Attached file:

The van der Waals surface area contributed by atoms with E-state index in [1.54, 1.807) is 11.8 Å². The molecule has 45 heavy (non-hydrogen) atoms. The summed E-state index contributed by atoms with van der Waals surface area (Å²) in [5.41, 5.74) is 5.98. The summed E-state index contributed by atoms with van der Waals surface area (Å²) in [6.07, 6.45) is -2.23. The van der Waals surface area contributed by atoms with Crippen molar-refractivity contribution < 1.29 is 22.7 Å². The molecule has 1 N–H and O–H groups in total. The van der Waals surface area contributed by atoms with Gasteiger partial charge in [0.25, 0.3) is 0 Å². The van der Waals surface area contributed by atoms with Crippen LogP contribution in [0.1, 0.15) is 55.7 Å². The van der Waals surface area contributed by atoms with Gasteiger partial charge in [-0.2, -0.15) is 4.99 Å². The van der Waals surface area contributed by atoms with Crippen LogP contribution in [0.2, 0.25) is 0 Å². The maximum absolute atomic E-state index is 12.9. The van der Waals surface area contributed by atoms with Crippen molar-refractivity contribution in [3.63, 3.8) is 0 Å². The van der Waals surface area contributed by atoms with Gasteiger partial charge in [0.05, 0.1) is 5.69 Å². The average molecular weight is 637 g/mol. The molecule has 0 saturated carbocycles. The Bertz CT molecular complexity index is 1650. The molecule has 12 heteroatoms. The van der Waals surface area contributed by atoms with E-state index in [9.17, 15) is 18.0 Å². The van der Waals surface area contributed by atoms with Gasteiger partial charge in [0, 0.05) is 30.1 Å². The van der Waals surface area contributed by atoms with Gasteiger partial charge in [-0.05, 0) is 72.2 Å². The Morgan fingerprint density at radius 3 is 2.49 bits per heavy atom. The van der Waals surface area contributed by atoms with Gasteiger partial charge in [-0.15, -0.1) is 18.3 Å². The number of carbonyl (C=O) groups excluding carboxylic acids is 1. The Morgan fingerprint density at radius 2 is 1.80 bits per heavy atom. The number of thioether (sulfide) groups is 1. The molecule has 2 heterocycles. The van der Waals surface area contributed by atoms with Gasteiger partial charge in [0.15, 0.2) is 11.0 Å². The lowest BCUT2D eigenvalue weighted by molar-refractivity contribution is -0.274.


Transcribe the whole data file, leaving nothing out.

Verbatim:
The van der Waals surface area contributed by atoms with E-state index in [1.54, 1.807) is 11.8 Å². The molecule has 45 heavy (non-hydrogen) atoms. The summed E-state index contributed by atoms with van der Waals surface area (Å²) in [5.41, 5.74) is 5.98. The summed E-state index contributed by atoms with van der Waals surface area (Å²) in [6.07, 6.45) is -2.23. The van der Waals surface area contributed by atoms with Crippen molar-refractivity contribution < 1.29 is 22.7 Å². The molecule has 1 N–H and O–H groups in total. The van der Waals surface area contributed by atoms with Gasteiger partial charge in [0.25, 0.3) is 0 Å². The van der Waals surface area contributed by atoms with Crippen LogP contribution in [0.1, 0.15) is 55.7 Å². The van der Waals surface area contributed by atoms with Gasteiger partial charge in [-0.2, -0.15) is 4.99 Å². The van der Waals surface area contributed by atoms with Crippen LogP contribution in [0.2, 0.25) is 0 Å². The maximum absolute atomic E-state index is 12.9. The van der Waals surface area contributed by atoms with Crippen molar-refractivity contribution in [3.63, 3.8) is 0 Å². The van der Waals surface area contributed by atoms with Gasteiger partial charge in [0.05, 0.1) is 5.69 Å². The average molecular weight is 637 g/mol. The molecule has 0 saturated carbocycles. The Bertz CT molecular complexity index is 1650. The molecule has 12 heteroatoms. The van der Waals surface area contributed by atoms with E-state index in [9.17, 15) is 18.0 Å². The van der Waals surface area contributed by atoms with Gasteiger partial charge in [0, 0.05) is 30.1 Å². The van der Waals surface area contributed by atoms with Gasteiger partial charge in [-0.05, 0) is 72.2 Å². The Morgan fingerprint density at radius 3 is 2.49 bits per heavy atom. The van der Waals surface area contributed by atoms with Gasteiger partial charge in [-0.15, -0.1) is 18.3 Å². The number of carbonyl (C=O) groups excluding carboxylic acids is 1. The Morgan fingerprint density at radius 2 is 1.80 bits per heavy atom. The number of thioether (sulfide) groups is 1. The molecule has 2 heterocycles. The van der Waals surface area contributed by atoms with Gasteiger partial charge in [0.15, 0.2) is 11.0 Å². The lowest BCUT2D eigenvalue weighted by molar-refractivity contribution is -0.274.